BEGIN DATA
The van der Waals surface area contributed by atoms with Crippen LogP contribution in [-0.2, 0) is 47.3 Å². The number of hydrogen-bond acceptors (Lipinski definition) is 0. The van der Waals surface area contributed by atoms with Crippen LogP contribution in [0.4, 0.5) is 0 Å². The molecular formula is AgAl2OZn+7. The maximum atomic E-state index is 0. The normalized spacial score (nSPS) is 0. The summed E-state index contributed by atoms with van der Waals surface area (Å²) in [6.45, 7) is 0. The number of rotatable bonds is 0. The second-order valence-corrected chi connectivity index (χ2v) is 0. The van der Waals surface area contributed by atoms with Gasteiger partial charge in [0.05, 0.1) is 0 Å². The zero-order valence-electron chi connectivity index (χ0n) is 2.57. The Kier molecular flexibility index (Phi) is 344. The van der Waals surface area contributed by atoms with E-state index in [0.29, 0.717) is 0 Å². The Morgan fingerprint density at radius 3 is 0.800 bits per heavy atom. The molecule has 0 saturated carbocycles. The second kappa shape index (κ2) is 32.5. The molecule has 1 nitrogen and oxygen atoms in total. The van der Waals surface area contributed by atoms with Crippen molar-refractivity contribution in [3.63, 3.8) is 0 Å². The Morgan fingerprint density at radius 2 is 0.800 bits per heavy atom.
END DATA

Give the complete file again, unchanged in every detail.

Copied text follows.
The van der Waals surface area contributed by atoms with Crippen LogP contribution in [-0.2, 0) is 47.3 Å². The number of hydrogen-bond acceptors (Lipinski definition) is 0. The van der Waals surface area contributed by atoms with Crippen LogP contribution in [0.4, 0.5) is 0 Å². The molecular formula is AgAl2OZn+7. The maximum atomic E-state index is 0. The normalized spacial score (nSPS) is 0. The summed E-state index contributed by atoms with van der Waals surface area (Å²) in [6.45, 7) is 0. The number of rotatable bonds is 0. The second-order valence-corrected chi connectivity index (χ2v) is 0. The van der Waals surface area contributed by atoms with Gasteiger partial charge in [0.05, 0.1) is 0 Å². The zero-order valence-electron chi connectivity index (χ0n) is 2.57. The Kier molecular flexibility index (Phi) is 344. The van der Waals surface area contributed by atoms with E-state index in [0.29, 0.717) is 0 Å². The Morgan fingerprint density at radius 3 is 0.800 bits per heavy atom. The molecule has 0 saturated carbocycles. The second kappa shape index (κ2) is 32.5. The molecule has 1 nitrogen and oxygen atoms in total. The van der Waals surface area contributed by atoms with Crippen molar-refractivity contribution in [3.63, 3.8) is 0 Å². The Morgan fingerprint density at radius 2 is 0.800 bits per heavy atom.